By Pang Xue Qiang

Whether we are dining at a restaurant or calling a hotline, we have all groaned and rolled our eyes over bad service.

But, anyone who has worked in the service sector can attest to this: waiters have it hard, too.

“Every day, we have to deal with an endless amount of unreasonable demands and rude people. It sticks with you and ruins your mood,” said Sarah Goh, 23.

Sarah used to work part-time waiting tables at a café in Tiong Bahru.

“I grew to hate the job because I felt that I didn’t deserve the horrible attitude from the customers.

“You can tell a lot about a person by the way he or she treats the waiter,” she added.

She is not the only one to have learnt this: true character can be gleaned from how a person treats staff or service workers, such as a waiter.

Referred to as “The Waiter Rule”, the observation first appeared in Swanson’s Unwritten Rules of Management.

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The rule says: “A person who is nice to you but rude to the waiter is not a nice person.”

So maybe you get bad service because you are a bad customer.

“It is a tough environment for anyone in the service sector,” said Stephanie Hancock, owner of Wild Honey café.

“It is a tough job, especially when faced with difficult and demanding guests who don’t always treat those who are serving them with basic kindness and consideration,” she added.

It seems that Singapore’s service industry does not seem to be able to shake off its bad reputation.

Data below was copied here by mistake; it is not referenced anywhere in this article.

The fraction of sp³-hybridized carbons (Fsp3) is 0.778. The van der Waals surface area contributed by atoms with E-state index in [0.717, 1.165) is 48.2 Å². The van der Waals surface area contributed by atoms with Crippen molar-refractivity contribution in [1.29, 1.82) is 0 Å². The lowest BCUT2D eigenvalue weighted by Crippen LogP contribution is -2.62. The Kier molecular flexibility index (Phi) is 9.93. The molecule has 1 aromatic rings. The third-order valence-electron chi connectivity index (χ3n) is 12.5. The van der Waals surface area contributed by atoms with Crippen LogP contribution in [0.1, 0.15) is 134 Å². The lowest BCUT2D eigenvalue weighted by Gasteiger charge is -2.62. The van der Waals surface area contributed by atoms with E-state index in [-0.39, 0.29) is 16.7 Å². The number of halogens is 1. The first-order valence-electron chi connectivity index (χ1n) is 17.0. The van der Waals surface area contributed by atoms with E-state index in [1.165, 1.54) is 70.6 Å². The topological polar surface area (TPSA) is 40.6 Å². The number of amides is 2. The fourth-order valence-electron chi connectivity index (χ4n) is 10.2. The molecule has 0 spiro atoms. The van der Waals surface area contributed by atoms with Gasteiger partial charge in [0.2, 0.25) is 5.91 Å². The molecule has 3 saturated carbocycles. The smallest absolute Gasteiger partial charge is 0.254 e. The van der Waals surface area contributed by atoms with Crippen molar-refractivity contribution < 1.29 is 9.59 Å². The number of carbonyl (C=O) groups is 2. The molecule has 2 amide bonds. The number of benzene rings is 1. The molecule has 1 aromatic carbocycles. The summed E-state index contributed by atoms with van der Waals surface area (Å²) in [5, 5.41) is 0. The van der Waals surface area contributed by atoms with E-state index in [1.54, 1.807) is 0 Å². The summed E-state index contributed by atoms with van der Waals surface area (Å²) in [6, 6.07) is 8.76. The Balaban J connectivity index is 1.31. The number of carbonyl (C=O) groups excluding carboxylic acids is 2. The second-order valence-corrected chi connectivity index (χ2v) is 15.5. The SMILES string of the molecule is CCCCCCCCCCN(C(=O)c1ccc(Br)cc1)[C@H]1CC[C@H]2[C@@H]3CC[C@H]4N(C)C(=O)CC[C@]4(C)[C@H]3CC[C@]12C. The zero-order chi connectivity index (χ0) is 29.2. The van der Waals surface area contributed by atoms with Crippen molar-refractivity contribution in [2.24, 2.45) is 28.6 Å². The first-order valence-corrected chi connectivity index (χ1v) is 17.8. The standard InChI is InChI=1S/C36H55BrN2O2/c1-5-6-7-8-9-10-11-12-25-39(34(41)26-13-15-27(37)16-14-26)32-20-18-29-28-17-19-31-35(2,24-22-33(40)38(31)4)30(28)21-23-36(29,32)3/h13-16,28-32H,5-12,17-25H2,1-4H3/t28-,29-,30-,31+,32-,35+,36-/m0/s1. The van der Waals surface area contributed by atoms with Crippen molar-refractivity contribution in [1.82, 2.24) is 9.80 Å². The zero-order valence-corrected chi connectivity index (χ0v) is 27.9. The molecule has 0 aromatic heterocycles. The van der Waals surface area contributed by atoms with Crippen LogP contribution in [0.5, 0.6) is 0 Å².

A recent survey by market research firm Ipsos Singapore revealed that two out of three Singaporeans experienced at least one occasion of dissatisfactory service in the past six months.

Not all customers are rotten apples, though.

“We do have a large percentage of Singaporean customers who are really nice and reasonable too.

“I feel that the real problem here is the stigma placed on people working in the F&B industry – resulting in a lack of respect given and unconscious self-entitlement customers give themselves,” said Eunice Leow, 27, partner of Strictly Pancakes restaurant.

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“The statement that ‘The customer is always right’ should be rendered obsolete in today’s day and age. Customer service is about mutual understanding,” she added.

Even though Sarah has left her waitressing job, she said her own experience has changed the way she sees service workers.

“Customer service is a two-way street.

“I think it stems from basic respect. You can only expect good service if as customers you show and treat service workers with courtesy,” she said.